Darwin Initiative: Inviting Applicants for Main Project Funding

Deadline: 24 July 2018

Applicants are invited to submit applications for Darwin Initiative’s Main Project Funding which is a competitive grant scheme, to support projects in developing countries. The Darwin Initiative aims to build local capacity to manage local biodiversity and the natural environment for the future, securing the benefits of these natural resources for people.

The objective of the Darwin Initiative is to protect and enhance biodiversity and in doing so, to contribute to sustainable development in developing countries. It does this by funding projects that help developing countries to meet their obligations under at least one of the international conventions/agreements. Projects supported should contribute to one, or more, of the following:

  • protection or enhancement of ecosystems, species or genetic resources through in-situ or ex-situ conservation or remedying environmental damage;
  • integration of biodiversity and ecosystem services within host country development objectives and economic decision making, through institution building, capacity development, strengthening regulatory and policy frameworks or research; or
  • assisting host countries’ efforts to meet their obligations under at least one of the international conventions/agreements.

Project Length

The minimum length of a project is 1 year and the maximum length is 3 years. Any budget commitment must end by 31 March 2022.

Applicants for Round 25 of the Darwin Initiative:

  • should plan to start on or after 1 April 2019. Applicants cannot start earlier and it is unlikely the final list of projects will be accepted until end of February 2019 at the earliest.
  • must ensure their budget commitments end by 31 March 2022.

Eligibility Criteria

  • Applications must come from an organisation, and not an individual. Applicant organisations can be based in any country.
  • One of the aims of the Darwin Initiative is to build capacity. It is therefore common for an organisation from a developed country to be working with an organisation from the eligible developing country hosting the project, to jointly manage its implementation. Darwin Initiative would encourage joint management of the project through a formal agreement setting out the responsibilities of each partner in advance.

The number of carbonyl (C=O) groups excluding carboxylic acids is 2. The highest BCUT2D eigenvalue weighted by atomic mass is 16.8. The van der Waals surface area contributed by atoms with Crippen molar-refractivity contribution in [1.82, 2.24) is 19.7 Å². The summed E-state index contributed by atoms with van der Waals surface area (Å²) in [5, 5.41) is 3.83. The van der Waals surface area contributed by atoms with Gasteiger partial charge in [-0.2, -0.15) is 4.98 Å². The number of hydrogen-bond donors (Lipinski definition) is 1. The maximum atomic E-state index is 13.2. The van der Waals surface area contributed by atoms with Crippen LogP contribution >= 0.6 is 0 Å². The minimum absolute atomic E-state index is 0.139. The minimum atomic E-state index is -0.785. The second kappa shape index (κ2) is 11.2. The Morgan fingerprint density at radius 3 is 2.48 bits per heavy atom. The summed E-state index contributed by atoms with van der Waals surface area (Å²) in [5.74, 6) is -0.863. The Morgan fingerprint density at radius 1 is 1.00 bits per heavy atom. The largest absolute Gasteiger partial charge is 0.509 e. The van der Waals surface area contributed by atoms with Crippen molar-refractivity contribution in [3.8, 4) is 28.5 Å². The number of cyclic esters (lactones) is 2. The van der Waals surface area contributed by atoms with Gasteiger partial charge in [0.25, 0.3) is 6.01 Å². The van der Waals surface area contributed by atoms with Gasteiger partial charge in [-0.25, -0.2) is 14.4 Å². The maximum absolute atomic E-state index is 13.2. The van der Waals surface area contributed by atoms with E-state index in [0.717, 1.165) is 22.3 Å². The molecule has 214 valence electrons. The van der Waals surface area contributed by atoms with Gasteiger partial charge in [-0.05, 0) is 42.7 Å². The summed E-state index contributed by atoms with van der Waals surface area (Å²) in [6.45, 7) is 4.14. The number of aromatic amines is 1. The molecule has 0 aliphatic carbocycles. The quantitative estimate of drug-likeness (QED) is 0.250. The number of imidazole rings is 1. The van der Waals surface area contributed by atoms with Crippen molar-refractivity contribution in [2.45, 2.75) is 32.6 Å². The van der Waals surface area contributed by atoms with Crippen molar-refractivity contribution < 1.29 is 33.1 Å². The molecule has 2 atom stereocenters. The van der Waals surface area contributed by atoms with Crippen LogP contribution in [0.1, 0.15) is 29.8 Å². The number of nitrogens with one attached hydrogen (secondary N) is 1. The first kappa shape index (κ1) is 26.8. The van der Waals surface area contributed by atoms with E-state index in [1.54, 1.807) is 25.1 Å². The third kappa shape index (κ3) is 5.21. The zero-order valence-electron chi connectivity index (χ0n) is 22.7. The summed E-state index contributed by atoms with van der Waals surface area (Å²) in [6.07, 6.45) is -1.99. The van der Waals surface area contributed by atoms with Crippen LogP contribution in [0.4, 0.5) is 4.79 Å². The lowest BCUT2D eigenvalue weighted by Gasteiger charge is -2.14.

• Funding would be awarded to the lead organisation who would normally provide the named Project Leader, but on a day to day basis the project could be managed by two or more individuals. These arrangements should be described in the application form.
  • Darwin Initiative does not expect governments and their agencies to lead on projects, though they may be partners. Darwin funding cannot be used as a substitute for activities that would normally be part of a government’s core functions (such as full-time staff salaries or routine management activities).
  • Organisations applying for funding must:
    • have a credible record of working on similar types of projects
    • have demonstrated experience managing projects of a similar size
    • nominate a Project Leader who will be responsible for the technical direction of the project and be the main point of contact

How to Apply

Applicants can download the application forms via given website.

Eligible Countries

  • Least Developed Countries: Afghanistan, Angola, Bangladesh, Benin, Bhutan, Burkina Faso, Burundi, Cambodia, Central African Republic, Chad, Comoros, Democratic Republic of the Congo, Djibouti, Eritrea, Ethiopia, Gambia, Guinea, Guinea-Bissau, Haiti, Kiribati, Lao People’s Democratic Republic, Lesotho, Liberia, Madagascar, Malawi, Mali, Mauritania, Mozambique, Nepal, Niger, Rwanda, Sao Tome and Principe, Senegal, Sierra Leone, Solomon Islands, Somalia, South Sudan, Sudan, Tanzania, Timor-Leste, Togo, Tuvalu, Uganda, Vanuatu, Yemen, Zambia.
  • Other Low Income Countries: Democratic People’s Republic of Korea, Zimbabwe.
  • Lower Middle Income Countries and Territories: Armenia, Bolivia, Cape Verde, Cameroon, Congo, Cote d’Ivoire, Egypt, El Salvador, Georgia, Ghana, Guatemala, Honduras, India, Indonesia, Jordan, Kenya, Kyrgyzstan, Micronesia, Mongolia, Morocco, Nicaragua, Nigeria, Pakistan, Papua New Guinea, Paraguay, Philippines, Sri Lanka, Swaziland, Syrian Arab Republic, Tajikistan, Tokelau, Tunisia, Uzbekistan, Viet Nam, Occupied Palestinian Territories.
  • Upper Middle Income Countries and Territories: Algeria, Belize, Botswana, Brazil, China, Colombia, Cook Islands, Costa Rica, Cuba, Dominica, Dominican Republic, Ecuador, Equatorial Guinea, Fiji, Gabon, Grenada, Guyana, Iran, Iraq, Jamaica, Kazakhstan, Lebanon, Libya, Malaysia, Maldives, Marshall Islands, Mauritius, Mexico, Namibia, Nauru, Niue, Palau, Panama, Peru, Samoa, Saint Lucia, Saint Vincent and the Grenadines, South Africa, Suriname, Thailand, Tonga, Turkey, Turkmenistan, Wallis and Futuna.

The countries in the fourth Row are classed as “Upper Middle Income Countries” (UMICs) by the OECD. They are eligible for Darwin funding if the application clearly demonstrates that the project will either:

  • advance knowledge, evidence and impact in least developed or low income countries OR
  • contribute to the global public good, for example by advancing understanding and/or strengthening the knowledge base related to biodiversity conservation/sustainable use and poverty reduction OR
  • contribute to serious and unique research advancements on a critical issue as a result of specific circumstances of the upper middle income country that could not be made elsewhere.

For more information, please visit Main Project Funding.

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